Too many networks place too much of a burden on private clinicians, who provide the bulk of the care under national and military health programs.
To spur the adoption of electronic health records nationwide, federal agencies must work together to reduce the number of health information systems that doctors and insurers need to access to provide care, top officials with federal health care agencies said on Wednesday.
Comment on this article in The Forum.The Centers for Medicare and Medicaid Services works with 700 health care plans providers, which in turn process payments to clinicians, Henry Chao, the agency's chief technology officer, told attendees of a conference sponsored by the Bethesda chapter of the Air Force Communications and Electronics Association. He said CMS needs to figure out how to streamline the way front-line clinicians deal with multiple payers and insurers so they can reduce their workload.
Agencies in the health care field should develop standard systems and interfaces, said Mary Ann Rockey, deputy chief information officer for acquisition at the Military Health System. Doctors who provide health care for active-duty and retired military personnel and their families through the agency's TRICARE managed health care plans also deal with multiple insurers.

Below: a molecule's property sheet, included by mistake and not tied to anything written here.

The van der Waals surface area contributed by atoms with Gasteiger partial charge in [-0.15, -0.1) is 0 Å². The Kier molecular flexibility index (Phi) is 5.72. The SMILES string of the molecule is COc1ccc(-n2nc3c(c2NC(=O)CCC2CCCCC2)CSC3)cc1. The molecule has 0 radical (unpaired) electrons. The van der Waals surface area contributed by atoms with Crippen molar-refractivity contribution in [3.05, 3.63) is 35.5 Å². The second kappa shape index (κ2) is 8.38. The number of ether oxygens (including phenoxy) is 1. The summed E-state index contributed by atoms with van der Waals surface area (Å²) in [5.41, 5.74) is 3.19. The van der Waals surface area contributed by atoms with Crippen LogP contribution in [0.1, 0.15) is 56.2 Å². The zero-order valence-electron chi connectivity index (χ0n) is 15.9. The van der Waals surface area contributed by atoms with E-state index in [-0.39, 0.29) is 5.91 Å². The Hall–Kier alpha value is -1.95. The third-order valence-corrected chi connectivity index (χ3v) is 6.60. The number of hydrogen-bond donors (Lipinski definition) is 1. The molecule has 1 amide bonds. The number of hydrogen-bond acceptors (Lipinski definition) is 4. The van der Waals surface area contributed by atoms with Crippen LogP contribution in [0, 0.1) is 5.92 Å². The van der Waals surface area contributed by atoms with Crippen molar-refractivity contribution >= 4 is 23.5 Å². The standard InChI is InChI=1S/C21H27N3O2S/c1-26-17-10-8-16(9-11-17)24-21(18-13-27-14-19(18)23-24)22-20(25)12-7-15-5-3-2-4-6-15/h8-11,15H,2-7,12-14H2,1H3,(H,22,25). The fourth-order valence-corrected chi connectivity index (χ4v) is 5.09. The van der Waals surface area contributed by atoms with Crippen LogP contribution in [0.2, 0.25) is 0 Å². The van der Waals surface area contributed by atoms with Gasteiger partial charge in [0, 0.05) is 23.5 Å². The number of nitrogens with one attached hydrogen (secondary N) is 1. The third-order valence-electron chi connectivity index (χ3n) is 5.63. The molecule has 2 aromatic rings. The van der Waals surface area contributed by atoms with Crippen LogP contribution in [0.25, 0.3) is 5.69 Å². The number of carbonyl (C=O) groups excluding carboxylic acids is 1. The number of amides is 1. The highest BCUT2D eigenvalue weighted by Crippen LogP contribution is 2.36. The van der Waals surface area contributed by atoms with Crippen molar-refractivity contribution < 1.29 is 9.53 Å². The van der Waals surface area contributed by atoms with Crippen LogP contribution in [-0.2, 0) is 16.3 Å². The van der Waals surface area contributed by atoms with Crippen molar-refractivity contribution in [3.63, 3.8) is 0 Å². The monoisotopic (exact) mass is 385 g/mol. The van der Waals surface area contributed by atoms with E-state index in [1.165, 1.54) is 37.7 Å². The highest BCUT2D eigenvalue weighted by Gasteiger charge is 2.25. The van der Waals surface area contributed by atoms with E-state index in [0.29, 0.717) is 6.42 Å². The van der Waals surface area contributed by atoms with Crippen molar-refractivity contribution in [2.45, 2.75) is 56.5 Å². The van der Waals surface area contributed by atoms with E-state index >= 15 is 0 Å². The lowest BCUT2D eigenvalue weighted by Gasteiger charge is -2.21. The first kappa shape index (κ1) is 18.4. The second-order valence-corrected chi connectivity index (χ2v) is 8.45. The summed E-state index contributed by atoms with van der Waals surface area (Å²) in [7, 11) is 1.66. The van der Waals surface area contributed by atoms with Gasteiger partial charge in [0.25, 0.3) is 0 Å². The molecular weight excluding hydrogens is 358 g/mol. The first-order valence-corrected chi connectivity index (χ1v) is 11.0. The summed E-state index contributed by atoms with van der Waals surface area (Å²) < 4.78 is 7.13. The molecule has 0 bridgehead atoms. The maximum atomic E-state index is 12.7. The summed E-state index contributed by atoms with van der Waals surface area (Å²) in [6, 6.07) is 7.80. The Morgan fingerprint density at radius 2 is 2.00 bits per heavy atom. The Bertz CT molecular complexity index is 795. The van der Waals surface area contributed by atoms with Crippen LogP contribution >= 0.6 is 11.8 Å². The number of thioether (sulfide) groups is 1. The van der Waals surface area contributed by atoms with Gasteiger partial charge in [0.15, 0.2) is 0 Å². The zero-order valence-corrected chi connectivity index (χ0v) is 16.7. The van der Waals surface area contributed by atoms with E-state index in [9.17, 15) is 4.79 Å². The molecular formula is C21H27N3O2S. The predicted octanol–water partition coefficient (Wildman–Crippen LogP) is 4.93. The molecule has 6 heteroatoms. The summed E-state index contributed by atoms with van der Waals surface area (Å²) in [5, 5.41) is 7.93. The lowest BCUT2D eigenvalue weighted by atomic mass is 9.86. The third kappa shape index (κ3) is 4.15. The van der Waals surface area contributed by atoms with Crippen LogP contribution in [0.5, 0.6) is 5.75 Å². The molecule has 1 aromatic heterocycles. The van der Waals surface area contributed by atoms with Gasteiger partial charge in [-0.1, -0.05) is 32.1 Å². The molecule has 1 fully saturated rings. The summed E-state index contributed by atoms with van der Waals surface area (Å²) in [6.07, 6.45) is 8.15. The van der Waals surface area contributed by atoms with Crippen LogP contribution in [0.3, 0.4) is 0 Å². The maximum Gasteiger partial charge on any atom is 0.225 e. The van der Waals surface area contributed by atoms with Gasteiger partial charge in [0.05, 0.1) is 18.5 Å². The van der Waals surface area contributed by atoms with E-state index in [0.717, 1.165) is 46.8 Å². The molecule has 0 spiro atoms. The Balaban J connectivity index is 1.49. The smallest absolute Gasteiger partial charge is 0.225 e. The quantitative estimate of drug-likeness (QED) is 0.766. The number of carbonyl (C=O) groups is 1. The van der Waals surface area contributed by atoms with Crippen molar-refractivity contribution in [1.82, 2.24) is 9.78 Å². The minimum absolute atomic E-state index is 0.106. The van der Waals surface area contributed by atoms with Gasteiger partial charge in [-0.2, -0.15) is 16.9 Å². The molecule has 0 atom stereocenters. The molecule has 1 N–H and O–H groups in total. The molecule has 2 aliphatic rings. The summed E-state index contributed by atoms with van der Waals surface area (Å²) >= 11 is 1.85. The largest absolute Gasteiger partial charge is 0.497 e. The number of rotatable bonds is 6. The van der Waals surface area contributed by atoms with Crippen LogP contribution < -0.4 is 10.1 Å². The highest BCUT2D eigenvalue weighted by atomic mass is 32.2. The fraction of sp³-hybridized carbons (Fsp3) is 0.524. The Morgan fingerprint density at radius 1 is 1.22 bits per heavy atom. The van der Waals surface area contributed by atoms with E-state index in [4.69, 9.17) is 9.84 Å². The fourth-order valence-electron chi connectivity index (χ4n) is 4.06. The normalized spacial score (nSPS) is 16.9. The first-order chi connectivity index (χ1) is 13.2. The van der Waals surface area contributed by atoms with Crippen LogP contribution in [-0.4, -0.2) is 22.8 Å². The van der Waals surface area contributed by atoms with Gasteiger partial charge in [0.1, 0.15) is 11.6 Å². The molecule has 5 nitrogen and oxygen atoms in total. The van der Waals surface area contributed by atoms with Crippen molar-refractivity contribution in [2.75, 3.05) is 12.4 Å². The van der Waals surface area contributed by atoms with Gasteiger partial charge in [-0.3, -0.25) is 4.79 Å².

Doctors in the private sector, "don't want to access multiple systems" to manage billing, she said. Clinicians in the private sector provide 65 percent of the health care services in the MHS system and 40 percent in the Veterans Affairs Department system, Rockey said.
Although the Health and Human Services Department has adopted more than 50 health care IT standards in the past three years, Rockey said the standards vary and are not widely used, which also inhibits clinicians from adopting the health IT systems.
But agencies are exchanging information, even among complex health care IT systems. Every doctor in VA can access the MHS health records of soldiers wounded in combat, a database called the Theater Medical Record. VA and MHS also are electronically exchanging pharmacy and medication allergy information, according to Rockey.
Two federal hospitals and a private hospital in the Washington area have pooled their resources to handle a potential local disaster, said Dr. Steven Phillips, director of specialized information services at the National Library of Medicine, which is part of the National Institutes of Health.
The hospitals -- the National Naval Medical Center, the National Institutes of Health and Suburban Hospital, all in Bethesda, Md. -- are connected by a sophisticated communications system, which includes dedicated fiber-optic circuits. The system also has an over-the-air free space laser backup, which is part of a project initially funded by Congress in 2004. The three hospitals will use the system to coordinate a response to a disaster, including collecting the identities of patients from radio frequency identification tags that are attached to them.